‘The Secret Path’ album and film review
By Jerrison Oracion, Senior Columnist
Before The Tragically Hip made their last album Man Machine Poem, frontman Gord Downie’s brother Mike showed him a story from Maclean’s about Chanie Wenjack, who was a victim of the residential school system. Downie was inspired to do a project about it, so he made an album to tell Chanie’s story, and it led to a graphic novel and an animated TV movie. The Secret Path, which was broadcast recently on CBC commercial-free, shows how indigenous people were impacted by residential schools.
The movie follows Chanie as he escapes from his residential school and walks along a railroad track to try to get back to his home in Ogoki Post. We see flashbacks of him before he was put into a residential school, as well as his experiences in the school. The film is split into 10 chapters, and each chapter is accompanied by a song that explores Chanie’s life and his journey to Ogoki Post. There’s also a prologue and an epilogue that show Downie as he sees Chanie’s relatives in Ogoki Post, and explains why he wanted to do the project.
The Secret Path is a collaborative project, with music by Downie and the graphic novel illustrated by Jeff Lemire. Some of the songs are similar in style to Arcade Fire, especially the song Swing Set. Other songs seem to bear influence from the rest of The Tragically Hip, and some are more clearly the work of Downie himself. Most of the film has blue and white colours to show how dark Chanie’s journey is, and there is more colour in some of the flashbacks to show happier moments. The animation in it is beautiful because it shows the cold, wintery environment of Northern Ontario. One of my favourite chapters in the movie is Swing Set, because of how the scene is structured and how it fits with the song.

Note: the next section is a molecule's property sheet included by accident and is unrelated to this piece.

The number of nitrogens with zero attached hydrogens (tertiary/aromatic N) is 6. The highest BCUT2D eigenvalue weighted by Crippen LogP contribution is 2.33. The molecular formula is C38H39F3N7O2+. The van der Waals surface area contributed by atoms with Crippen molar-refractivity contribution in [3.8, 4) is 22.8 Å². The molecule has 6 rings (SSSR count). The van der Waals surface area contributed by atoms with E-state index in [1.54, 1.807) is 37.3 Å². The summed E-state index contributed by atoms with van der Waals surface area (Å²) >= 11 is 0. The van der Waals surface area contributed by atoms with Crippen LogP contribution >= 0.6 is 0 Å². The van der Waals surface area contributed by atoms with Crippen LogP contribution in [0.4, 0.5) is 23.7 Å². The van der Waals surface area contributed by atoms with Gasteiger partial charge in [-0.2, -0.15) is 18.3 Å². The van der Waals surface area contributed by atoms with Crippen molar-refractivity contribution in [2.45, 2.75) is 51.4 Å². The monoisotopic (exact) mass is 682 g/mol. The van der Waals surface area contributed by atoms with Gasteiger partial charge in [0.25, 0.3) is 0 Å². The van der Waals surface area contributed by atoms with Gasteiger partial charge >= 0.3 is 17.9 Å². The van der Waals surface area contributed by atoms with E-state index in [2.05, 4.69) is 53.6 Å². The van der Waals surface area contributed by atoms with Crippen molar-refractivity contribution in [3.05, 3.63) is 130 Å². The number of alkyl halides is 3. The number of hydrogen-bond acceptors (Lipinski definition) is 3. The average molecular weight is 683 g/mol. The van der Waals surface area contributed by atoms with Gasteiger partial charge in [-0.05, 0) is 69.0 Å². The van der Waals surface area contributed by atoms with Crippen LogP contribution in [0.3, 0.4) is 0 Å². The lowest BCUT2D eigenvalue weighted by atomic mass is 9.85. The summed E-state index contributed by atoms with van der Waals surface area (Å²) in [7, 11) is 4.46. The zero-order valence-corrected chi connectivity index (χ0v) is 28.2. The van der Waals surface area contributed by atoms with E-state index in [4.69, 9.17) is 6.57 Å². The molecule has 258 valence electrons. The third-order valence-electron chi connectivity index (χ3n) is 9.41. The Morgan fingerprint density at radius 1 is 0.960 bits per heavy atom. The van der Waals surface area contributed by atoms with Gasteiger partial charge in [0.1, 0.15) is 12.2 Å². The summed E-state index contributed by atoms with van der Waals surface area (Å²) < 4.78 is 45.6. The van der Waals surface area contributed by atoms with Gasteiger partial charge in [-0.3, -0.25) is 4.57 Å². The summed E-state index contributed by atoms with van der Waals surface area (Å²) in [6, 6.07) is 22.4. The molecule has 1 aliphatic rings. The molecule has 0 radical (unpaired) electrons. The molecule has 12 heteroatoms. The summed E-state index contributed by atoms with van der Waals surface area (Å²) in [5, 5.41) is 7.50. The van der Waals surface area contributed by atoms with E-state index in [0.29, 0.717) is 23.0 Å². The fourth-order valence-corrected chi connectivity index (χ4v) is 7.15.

Chanie’s story ends sadly. After suffering the horrors of residential school, he passed away while attempting to get back to his home. I learned about the residential schools when I was in secondary school, and I found out that the students in them lived in terrible conditions. Their long hair was cut off, they were forced to wear clothes very different from their own, and they had to forget about their culture and convert to Christianity. In the chapter Don’t Let This Touch You, a priest in the school goes inside Chanie’s bedroom, and while the film does not show what the priest does to him, it is implied that Chanie was sexually abused, like many young people placed into residential schools.
Gord feels that Chanie’s story is Canada’s story, because the residential schools were an aspect of national history very unlike what Canada is supposed to be. Despite the fact that there was an inquiry on residential schools, he thinks that it will take a very long time for the country to recover. The Secret Path has a big message about raising awareness, especially for anyone who did not know about the residential schools. If you missed The Secret Path on TV, you can watch it for free on CBC’s website.